Super Netball players concerned for young talent in points overhaul

"What it will show is who are the most consistent teams, which I think is really cool from an outsider's point of view as a spectator to see that and also, to really get behind teams if they're down by 20, trying to get them that extra one point.

Future: Kim Green says the rule change may impact the development of younger players.

Photo: Narelle Spangher

"But the players do have a little bit of concern just about the development of players. With Giants we've got 10 very solid players and very different players, so if one thing's not working we throw the next group on and they'll be able to just change it up. We're not against it, but we're just not completely sold just yet."

Netball Australia CEO Marne Fechner said it was important for the sport to continue to evolve as an entertainment product. "The ladder innovation is something that increases talkability, increases interest in every quarter of the game – it doesn't change the essence of what is the game that's being played on the court and that was really important," Fechner said. "Any of these girls will attest to this whole thought that every quarter counts, you go out there and aim to win every quarter. Now you will be rewarded for winning every quarter."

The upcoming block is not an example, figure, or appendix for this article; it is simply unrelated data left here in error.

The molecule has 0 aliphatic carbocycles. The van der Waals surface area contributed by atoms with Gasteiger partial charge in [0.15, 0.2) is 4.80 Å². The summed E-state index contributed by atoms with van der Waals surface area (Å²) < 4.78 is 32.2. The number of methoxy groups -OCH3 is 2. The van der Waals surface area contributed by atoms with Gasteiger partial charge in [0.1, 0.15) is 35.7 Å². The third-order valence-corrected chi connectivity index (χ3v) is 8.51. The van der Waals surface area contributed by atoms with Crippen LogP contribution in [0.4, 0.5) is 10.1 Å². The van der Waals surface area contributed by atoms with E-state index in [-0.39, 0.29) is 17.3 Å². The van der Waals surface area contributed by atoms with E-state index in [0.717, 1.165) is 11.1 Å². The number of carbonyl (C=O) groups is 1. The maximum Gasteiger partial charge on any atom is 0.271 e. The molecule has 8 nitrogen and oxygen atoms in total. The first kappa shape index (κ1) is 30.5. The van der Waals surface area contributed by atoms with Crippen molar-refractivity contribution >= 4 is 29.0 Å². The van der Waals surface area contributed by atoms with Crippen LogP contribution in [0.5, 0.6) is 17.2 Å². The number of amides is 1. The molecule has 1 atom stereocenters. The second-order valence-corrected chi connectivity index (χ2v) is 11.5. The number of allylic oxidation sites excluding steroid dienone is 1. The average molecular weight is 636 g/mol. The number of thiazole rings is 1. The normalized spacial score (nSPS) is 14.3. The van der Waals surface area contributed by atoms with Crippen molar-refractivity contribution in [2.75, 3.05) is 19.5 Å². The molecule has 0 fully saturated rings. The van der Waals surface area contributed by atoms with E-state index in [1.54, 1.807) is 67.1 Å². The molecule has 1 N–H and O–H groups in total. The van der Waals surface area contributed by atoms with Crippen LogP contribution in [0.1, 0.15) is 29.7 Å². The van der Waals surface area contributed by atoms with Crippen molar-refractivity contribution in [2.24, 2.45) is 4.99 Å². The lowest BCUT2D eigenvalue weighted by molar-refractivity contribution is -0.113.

For coaches, the new points system will force a rethink of how teams use their bench each game. "I look at it two ways, I think we've got a good product, why change it," NSW Swifts coach Briony Akle said. "And I look at it another way, that for the Swifts we've got a team of 10. Interesting rule change, I thought it came from nowhere and players are the same but they've made the decision so now let's look at it as a positive.

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